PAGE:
What I love about books and the author community is what I love about cats: passionate people. There is no substitute for face-to-face meetings and interaction with book lovers. While in New York, I must have spoken to over hundred people and I learned something from each one. From an excited lit major from the mid-west on her first trip to New York, to publisher and booksellers small and large, complaining or perky sales folks, assistants, bloggers, writers, serious book nerds, jaded editors, young and older rights agents, happy but exhausted librarians, exasperated old school literary agents wondering if they can keep up with the changes. It’s hard to sell anything. We had a great day. It’s been slow. LOVE that. It picked up yesterday. Where did you get that bag? How did you know?! How can we use hashtags? Changes in author contracts #metoo. A hundred stories. I shared only one.

#NYRF18 cocktail reception. Lower right: George Slowick Jr.

It was wonderful to connect with fellow Finns and Canadians but equally inspiring to speak with attendees across the globe. What we all share is the love of books. So many books, so little time. Being a book cover junkie, I wish I’d had time to attend all the panels and the symposium at the Parson’s School of Design and their book fair collaboration. View the juried awards for excellence in book design.

Welcome to the reimagined Book Expo. Yes, it’s that big. And what a great title for a book. I wonder if any book with enough money and marketing muscle behind it, be a #1 bestseller. Absolutely. And unknown books do get discovered and become word of mouth phenomenons. Yes. They are unicorns but miracles do happen.


Harry Potter was the most mentioned book on the inter-active wall. Twenty years of magic, indeed.


Books, books everywhere but not that many cat books. At least not ones that stopped me in my tracks.


Programming highlights included a wide range of topics of panels and round-table discussions on diversity and inclusion.


Book Expo ended on Friday at 5 PM. Some packed up early while others lingered. As an empath, the collective fatigue, sore feet and backs was palpable, but so was the exhilaration of beauty and possibility. There was something to thrill everyone. For me, the design must wow as much as the content. That means begging to be stroked, picked up and cracked open. What makes you want to to pick up a book?

Until next time, keep reading, writing, buying books, sharing social media love for books and leaving author reviews on Amazon, Barnes And Noble, Goodreads etc.


A few of the catalogs I picked up. I brought home two bags of books (not shown) and several bags. Every vendor/bookseller has bags to hand out made of plastic, paper to pricier cloth. Every year there is an opportunity for clever marketing. The prized bags are doled out selectively. My favorite this year is the “Read and Live” canvas tote from LitHub featuring a young Joan Didion. It’s one of the best literary hubs with in ages. At the rights fair no one seemed to have any bags. Kudos to Quarto for digging up the black cotton “Creativity begins with you” bag for my armful of paper. Ditto the lovely Finns and Swedes from FILI, who provided a perfect pen when I lost mine. They patiently explained how The Finnish Literature Exchange provides grants for translation while I tested my rusty Finnish. Who knew? Sometimes, a little kindness goes a long way.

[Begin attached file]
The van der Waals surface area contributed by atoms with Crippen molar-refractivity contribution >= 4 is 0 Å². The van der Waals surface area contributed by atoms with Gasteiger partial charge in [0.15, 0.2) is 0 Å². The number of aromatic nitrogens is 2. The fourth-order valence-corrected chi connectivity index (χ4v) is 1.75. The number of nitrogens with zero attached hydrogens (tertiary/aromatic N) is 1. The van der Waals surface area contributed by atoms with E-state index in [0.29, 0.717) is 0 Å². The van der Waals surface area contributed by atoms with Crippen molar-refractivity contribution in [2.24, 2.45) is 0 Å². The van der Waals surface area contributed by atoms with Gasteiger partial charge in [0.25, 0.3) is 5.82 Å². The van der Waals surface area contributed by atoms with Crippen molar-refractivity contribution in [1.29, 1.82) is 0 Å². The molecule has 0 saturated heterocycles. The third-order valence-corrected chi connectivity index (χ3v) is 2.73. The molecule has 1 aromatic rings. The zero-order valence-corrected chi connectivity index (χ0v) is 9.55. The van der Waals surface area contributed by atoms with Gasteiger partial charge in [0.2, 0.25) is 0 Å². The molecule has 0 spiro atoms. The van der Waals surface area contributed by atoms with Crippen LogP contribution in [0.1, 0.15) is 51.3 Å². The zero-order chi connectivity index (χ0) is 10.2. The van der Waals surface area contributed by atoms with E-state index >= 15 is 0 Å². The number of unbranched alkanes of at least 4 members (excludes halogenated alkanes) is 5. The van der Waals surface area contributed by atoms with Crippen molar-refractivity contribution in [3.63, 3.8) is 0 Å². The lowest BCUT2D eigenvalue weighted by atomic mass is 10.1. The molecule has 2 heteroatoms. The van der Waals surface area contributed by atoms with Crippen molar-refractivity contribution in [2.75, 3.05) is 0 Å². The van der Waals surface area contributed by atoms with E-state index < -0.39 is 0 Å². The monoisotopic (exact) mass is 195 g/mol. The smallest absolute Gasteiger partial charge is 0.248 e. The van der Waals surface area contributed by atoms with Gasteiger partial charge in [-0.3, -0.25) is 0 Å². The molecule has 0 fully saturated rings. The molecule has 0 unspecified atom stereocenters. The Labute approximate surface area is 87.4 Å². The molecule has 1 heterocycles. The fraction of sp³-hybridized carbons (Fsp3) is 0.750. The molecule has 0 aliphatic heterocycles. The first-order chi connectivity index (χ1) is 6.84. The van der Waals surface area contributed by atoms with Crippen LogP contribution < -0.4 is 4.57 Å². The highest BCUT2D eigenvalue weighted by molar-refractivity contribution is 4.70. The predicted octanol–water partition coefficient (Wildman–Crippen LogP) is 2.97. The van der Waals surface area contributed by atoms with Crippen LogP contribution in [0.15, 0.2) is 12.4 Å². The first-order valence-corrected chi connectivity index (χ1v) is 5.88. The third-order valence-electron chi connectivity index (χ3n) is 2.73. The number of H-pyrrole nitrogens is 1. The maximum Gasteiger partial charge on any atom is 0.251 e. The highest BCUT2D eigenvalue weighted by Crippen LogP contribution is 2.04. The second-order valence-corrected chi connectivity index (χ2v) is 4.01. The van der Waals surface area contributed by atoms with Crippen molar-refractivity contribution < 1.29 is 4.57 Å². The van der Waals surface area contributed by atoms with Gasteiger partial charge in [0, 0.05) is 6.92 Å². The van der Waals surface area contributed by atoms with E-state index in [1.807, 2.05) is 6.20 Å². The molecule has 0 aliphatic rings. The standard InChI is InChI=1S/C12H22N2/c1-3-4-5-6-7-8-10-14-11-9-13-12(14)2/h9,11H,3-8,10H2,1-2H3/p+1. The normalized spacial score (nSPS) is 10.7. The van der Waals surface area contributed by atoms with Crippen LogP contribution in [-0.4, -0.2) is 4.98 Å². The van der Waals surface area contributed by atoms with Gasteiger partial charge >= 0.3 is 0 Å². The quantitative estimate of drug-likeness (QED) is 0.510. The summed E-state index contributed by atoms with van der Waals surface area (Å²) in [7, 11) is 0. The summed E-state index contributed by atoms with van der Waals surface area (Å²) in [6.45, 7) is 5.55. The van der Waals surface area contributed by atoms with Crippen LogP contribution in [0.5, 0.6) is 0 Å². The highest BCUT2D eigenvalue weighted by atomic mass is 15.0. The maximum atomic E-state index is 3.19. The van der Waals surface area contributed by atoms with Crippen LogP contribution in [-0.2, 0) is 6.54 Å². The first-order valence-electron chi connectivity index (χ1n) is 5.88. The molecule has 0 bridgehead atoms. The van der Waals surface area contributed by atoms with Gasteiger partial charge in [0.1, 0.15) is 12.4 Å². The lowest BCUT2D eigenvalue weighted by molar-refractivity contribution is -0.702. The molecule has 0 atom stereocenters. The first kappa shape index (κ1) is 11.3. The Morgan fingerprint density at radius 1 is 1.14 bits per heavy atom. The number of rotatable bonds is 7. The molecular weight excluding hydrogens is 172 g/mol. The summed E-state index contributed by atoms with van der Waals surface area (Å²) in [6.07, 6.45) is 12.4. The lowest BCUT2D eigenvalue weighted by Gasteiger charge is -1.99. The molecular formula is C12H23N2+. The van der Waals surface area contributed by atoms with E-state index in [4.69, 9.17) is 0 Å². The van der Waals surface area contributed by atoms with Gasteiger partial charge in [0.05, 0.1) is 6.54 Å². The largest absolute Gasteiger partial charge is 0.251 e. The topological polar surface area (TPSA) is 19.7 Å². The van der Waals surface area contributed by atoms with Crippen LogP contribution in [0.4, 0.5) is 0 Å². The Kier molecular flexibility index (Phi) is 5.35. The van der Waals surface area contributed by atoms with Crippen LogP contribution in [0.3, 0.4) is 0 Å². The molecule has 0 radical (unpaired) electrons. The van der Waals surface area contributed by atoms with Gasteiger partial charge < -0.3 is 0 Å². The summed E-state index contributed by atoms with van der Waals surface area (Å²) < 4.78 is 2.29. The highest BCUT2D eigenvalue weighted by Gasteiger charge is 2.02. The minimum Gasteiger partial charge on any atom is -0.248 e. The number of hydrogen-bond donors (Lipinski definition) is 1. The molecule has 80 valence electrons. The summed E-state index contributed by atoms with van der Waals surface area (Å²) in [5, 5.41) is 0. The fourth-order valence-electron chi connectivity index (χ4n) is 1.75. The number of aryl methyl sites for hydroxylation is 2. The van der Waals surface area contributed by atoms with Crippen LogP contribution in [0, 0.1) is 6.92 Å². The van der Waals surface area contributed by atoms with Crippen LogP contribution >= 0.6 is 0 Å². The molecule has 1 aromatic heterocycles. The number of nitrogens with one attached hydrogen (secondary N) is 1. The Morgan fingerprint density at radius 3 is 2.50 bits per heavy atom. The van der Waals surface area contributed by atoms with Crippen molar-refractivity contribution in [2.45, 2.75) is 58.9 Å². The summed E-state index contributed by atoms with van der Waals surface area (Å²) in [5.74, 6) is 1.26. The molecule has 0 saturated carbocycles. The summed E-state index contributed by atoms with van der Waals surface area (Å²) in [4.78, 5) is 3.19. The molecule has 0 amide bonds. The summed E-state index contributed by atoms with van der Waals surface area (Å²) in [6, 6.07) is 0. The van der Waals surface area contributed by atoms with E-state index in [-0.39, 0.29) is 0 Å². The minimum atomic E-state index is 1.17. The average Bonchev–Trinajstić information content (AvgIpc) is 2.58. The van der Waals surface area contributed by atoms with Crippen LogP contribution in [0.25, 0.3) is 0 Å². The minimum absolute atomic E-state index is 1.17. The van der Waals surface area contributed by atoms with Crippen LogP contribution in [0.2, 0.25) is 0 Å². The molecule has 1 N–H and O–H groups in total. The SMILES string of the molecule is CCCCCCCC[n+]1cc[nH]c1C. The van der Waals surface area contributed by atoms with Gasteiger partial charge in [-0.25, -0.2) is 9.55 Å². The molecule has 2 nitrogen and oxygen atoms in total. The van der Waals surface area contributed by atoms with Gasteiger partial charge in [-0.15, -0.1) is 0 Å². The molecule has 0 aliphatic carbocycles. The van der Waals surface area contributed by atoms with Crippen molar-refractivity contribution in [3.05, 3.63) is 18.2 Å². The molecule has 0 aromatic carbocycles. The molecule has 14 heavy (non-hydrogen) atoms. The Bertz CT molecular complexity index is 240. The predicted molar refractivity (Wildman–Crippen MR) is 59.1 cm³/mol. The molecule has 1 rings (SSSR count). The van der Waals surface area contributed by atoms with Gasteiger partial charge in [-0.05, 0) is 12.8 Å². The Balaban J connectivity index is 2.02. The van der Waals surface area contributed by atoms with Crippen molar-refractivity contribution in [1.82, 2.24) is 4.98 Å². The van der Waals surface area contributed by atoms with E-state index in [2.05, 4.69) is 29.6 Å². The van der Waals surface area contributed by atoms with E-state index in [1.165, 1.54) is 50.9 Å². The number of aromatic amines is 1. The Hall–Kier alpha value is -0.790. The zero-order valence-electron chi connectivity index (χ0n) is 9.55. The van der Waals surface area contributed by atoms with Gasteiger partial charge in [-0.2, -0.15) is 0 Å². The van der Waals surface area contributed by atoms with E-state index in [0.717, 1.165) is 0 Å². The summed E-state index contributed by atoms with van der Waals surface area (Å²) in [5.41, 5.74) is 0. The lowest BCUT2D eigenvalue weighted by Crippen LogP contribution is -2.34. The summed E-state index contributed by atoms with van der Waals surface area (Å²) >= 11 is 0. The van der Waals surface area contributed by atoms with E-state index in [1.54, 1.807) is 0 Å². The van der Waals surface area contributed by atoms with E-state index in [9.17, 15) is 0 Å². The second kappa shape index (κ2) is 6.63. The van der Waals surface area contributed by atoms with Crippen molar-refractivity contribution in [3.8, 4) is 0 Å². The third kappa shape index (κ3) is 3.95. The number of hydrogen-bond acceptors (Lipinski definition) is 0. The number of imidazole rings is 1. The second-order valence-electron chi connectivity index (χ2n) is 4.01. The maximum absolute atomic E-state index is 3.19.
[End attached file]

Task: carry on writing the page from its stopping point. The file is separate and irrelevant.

My professional Cat Writer’s Association membership garnered a press pass. It’s a legitimate organization but strangers often respond with surprise or a quizzical smile when they hear the association exists. When I met Publisher’s Weekly president, George Slowik at a cocktail party last week he introduced himself as George. He was very jovial and must have assumed I knew he was the NY Rights Fair co-founder. I had no idea who he was and just tuned into his energy. I felt the fatigue of his very long day and a back ache. We both were feeling back pain and I motioned to move to the wall where I showed him a lower back exercise. We chatted amiably and when I squint to read the name on his badge, but it’s not clear. We joke about how badges are always hard to read. Without a trace of ego he says, “I’m the president of Publisher’s Weekly.”

Mortified but without skipping a beat I say, “Of course you are.” He seems amused and I felt like an idiot but an honest idiot. At least I didn’t shove a business card in his face, ask a favor or generally suck up like someone else did later.

He bends over to read the name of the media outlet printed on my press pass. “Cat Writers’?”

Here we go again. He’s never heard of it. I imagine an arched brow. “Yes, it’s real. The pet industry is about hit 7o billion annually.”

He nods. He gets it. We talk about changes in the digital landscape, social media and then the event planner shows up. Allen Lau, a presenter and co-founder of Wattpad walks over to say thank you and bye. We chat for another couple minutes and the party is over. The room empties. It’s only when I upload the images from the day, I notice George is in three of them.


Black Cat magazine 1898-June

You know I can’t leave without posting at least one cat image. Hello June, welcome to summer.